When the liquid is electrically conductive, it works as an electrode, and the pulse is transmitted to the opposite side of the dropper and then to the detecting electrodes 2, 3 through the dropper again.

The quantity of energy of the pulse thus transmitted to the detecting electrodes 2, 3 is determined in accordance with the electrostatic capacity formed between the detecting electrodes 2, 3, and the electrostatic capacity varies in proportion to the opposed areas of the electrodes and in inverse proportion to the distance therebetween. Therefore, the quantity of energy of the pulse transmitted to the electrodes 2, 3 in the condition shown in FIG. 3, in which the liquid is interposed as an electrode between the electrodes 2, 3, is larger than that of the energy of the pulse transmitted to the electrodes 2, 3 in the condition shown in FIG. 4, in which the liquid is no longer interposed as an electrode between the same electrodes 2, 3. Consequently, the levels of the pulses passing between the electrodes 2, 3 in these two cases differ in amplitude as shown by L1, L2 in FIGS. 3 and 4.

Therefore, if the reference level in the level decision unit 9 is set between these levels L1, L2, the presence and absence of the liquid in the dropper can be determined.

In the dropper shown in FIGS. 3 and 4, the detecting electrodes 2, 3 are provided in a laterally opposed state. Even when the detecting electrodes 2, 3 are provided in a vertically spaced manner as shown in FIG. 5, they are, of course, operated in the same way.

Also, even when, for example, an air introducing needle K, which is thrusted into a dropper 1 as shown in FIG. 6, is used as an electrode instead of the detecting electrode 2 or 3, the electrodes are, of course, operated in the same way as mentioned above, though the path along which the pulse passes is shortened.

FIG. 7 onward show a modified example of the detecting electrodes. Since the previously-described detecting electrodes 2, 3 are formed out of aluminum foil, they require a troublesome operation every time they are put to use, i.e., they have to be bent to obtain projecting electrodes. The example showing in FIGS. 7-10 consists of clip type detecting electrodes which can simply be attached to a dropper 1 in a clamped state. These detecting electrodes are employed only when the dropper 1 consists of a bag of a medially soft synthetic resin. The construction of these detecting electrodes will now be described.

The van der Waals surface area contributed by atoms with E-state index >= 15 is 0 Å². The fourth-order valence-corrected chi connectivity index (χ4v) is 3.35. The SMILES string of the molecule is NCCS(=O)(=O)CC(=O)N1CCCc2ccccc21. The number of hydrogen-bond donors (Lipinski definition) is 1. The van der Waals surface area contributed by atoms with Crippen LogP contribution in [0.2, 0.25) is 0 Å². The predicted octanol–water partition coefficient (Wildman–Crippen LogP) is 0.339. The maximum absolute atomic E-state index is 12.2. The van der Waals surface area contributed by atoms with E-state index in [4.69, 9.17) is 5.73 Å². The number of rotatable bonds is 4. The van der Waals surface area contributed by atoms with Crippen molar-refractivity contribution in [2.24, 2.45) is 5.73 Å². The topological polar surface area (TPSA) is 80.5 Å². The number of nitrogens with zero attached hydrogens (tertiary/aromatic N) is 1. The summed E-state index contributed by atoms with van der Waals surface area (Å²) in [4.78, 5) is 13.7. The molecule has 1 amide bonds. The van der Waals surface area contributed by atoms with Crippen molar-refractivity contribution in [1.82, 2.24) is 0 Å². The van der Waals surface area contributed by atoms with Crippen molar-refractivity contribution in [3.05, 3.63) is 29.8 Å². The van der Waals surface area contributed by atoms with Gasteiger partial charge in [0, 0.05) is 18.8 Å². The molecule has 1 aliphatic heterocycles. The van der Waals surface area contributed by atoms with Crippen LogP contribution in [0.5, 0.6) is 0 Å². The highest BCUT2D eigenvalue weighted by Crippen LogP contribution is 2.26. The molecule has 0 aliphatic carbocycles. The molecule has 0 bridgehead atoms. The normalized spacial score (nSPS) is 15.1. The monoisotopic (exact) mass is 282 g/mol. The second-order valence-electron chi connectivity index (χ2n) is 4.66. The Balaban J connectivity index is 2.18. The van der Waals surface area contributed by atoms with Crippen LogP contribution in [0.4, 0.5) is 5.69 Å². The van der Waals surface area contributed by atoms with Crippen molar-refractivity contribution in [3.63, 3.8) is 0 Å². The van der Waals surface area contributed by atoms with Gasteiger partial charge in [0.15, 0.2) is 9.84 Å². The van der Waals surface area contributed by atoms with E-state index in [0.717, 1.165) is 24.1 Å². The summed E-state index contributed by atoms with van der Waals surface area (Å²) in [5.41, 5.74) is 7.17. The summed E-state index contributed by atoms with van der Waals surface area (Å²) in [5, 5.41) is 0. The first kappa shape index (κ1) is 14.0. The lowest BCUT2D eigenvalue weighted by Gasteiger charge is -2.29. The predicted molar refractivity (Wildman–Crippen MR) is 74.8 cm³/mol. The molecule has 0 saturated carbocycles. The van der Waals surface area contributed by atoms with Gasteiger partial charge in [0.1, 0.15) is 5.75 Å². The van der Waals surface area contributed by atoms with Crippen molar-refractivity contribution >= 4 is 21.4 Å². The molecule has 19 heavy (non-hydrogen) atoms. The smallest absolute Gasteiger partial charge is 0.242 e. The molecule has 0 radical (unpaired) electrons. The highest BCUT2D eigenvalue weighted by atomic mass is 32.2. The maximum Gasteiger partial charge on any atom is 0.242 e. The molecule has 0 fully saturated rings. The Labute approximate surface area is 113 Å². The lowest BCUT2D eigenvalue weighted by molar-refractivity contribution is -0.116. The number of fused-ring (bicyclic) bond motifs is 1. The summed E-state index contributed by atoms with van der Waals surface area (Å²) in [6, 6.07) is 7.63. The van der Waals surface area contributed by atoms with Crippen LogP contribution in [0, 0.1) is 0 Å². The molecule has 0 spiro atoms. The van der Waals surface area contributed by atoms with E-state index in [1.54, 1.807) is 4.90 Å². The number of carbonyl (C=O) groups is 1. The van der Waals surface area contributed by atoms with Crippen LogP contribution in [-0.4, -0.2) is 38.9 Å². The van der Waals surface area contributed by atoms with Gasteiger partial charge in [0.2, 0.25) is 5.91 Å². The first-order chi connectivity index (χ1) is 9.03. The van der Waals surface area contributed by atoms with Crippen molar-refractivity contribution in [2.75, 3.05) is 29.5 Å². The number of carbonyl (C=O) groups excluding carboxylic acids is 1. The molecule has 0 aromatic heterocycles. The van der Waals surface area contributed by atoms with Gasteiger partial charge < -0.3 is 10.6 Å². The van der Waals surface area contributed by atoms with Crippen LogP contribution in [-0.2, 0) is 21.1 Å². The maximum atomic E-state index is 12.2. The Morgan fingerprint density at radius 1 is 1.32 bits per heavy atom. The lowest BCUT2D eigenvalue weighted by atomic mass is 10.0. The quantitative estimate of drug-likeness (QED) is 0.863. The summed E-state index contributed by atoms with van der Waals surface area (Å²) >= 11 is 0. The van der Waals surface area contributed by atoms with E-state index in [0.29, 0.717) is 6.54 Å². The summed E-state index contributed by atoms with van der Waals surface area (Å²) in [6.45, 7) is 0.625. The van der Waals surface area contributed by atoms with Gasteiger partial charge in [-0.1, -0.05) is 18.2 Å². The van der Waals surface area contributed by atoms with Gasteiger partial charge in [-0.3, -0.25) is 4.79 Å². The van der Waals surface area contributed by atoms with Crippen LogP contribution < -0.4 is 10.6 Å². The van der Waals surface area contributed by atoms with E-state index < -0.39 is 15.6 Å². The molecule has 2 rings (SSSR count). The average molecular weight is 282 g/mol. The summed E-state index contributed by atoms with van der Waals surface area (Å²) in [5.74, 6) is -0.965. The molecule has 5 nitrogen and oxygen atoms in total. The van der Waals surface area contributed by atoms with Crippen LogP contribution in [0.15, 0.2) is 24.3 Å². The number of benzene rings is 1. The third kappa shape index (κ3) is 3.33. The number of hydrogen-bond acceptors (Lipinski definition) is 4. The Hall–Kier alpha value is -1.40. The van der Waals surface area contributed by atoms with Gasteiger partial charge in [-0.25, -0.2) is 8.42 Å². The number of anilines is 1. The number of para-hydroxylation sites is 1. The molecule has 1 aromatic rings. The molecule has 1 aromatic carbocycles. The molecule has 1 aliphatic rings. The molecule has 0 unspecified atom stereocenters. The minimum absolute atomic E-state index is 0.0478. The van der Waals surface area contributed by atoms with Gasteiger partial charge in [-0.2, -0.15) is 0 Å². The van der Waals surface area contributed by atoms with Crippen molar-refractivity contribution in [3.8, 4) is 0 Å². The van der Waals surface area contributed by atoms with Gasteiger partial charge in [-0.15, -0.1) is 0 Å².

These detecting electrodes consist of a pair of openable bars 13 of a synthetic resin having a hinge 12 at the joint ends thereof and adapted to be opened and closed via the fulcrum hinge 12, semicylindrical recesses 14 formed in an opposed state in the closing surfaces of the openable bars 13 so that two annular bores are formed when these openable bars 13 are closed on a dropper 1, projecting clamp portions 16 which are provided with metallic terminal plates 15 adapted to be opposed to each other when the openable bars 13 are closed, and which are formed between the recesses 14, bolts 17 one end portion of each of which is fixed to the relative terminal plate 15, and the other end portion of each of which is passed through the relative clamp portion 16 and exposed to the outside, washers 18 which have detecting wires 7 fixed thereto, and which are fitted over the outer end portions of the bolts 17, and nuts 19 screwed on the bolts 17 so as to fix the washers 18 in a pressed state to the outer surfaces of the clamp portions 16.

Reference numeral 20 denotes a flexible latch formed by extending the free end portion of one openable bar 13 and used to maintain the bars 13 is a firmly closed state, and a cut 21 in which this latch 20 is inserted in a locked state is provided in the free end portion of the other openable bar 13.